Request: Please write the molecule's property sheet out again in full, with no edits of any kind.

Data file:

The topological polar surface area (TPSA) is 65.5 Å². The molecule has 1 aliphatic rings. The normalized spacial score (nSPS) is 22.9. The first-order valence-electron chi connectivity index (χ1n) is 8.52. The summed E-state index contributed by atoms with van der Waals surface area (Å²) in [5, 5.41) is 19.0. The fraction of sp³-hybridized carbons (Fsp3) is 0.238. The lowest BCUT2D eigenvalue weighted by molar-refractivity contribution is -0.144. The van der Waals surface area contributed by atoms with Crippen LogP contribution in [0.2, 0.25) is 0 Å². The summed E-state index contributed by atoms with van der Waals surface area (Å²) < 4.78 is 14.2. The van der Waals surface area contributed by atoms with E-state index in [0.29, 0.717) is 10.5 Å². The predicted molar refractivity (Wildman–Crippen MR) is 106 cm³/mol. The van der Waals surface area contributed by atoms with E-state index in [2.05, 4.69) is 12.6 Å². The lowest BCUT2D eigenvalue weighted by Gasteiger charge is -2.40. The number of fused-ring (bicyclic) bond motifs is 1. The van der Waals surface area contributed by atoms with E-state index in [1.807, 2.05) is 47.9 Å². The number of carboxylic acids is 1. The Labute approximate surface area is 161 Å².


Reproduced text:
The topological polar surface area (TPSA) is 65.5 Å². The molecule has 1 aliphatic rings. The normalized spacial score (nSPS) is 22.9. The first-order valence-electron chi connectivity index (χ1n) is 8.52. The summed E-state index contributed by atoms with van der Waals surface area (Å²) in [5, 5.41) is 19.0. The fraction of sp³-hybridized carbons (Fsp3) is 0.238. The lowest BCUT2D eigenvalue weighted by molar-refractivity contribution is -0.144. The van der Waals surface area contributed by atoms with Crippen LogP contribution in [0.2, 0.25) is 0 Å². The summed E-state index contributed by atoms with van der Waals surface area (Å²) < 4.78 is 14.2. The van der Waals surface area contributed by atoms with E-state index in [0.29, 0.717) is 10.5 Å². The predicted molar refractivity (Wildman–Crippen MR) is 106 cm³/mol. The van der Waals surface area contributed by atoms with E-state index in [2.05, 4.69) is 12.6 Å². The lowest BCUT2D eigenvalue weighted by Gasteiger charge is -2.40. The number of fused-ring (bicyclic) bond motifs is 1. The van der Waals surface area contributed by atoms with E-state index in [1.807, 2.05) is 47.9 Å². The number of carboxylic acids is 1. The Labute approximate surface area is 161 Å².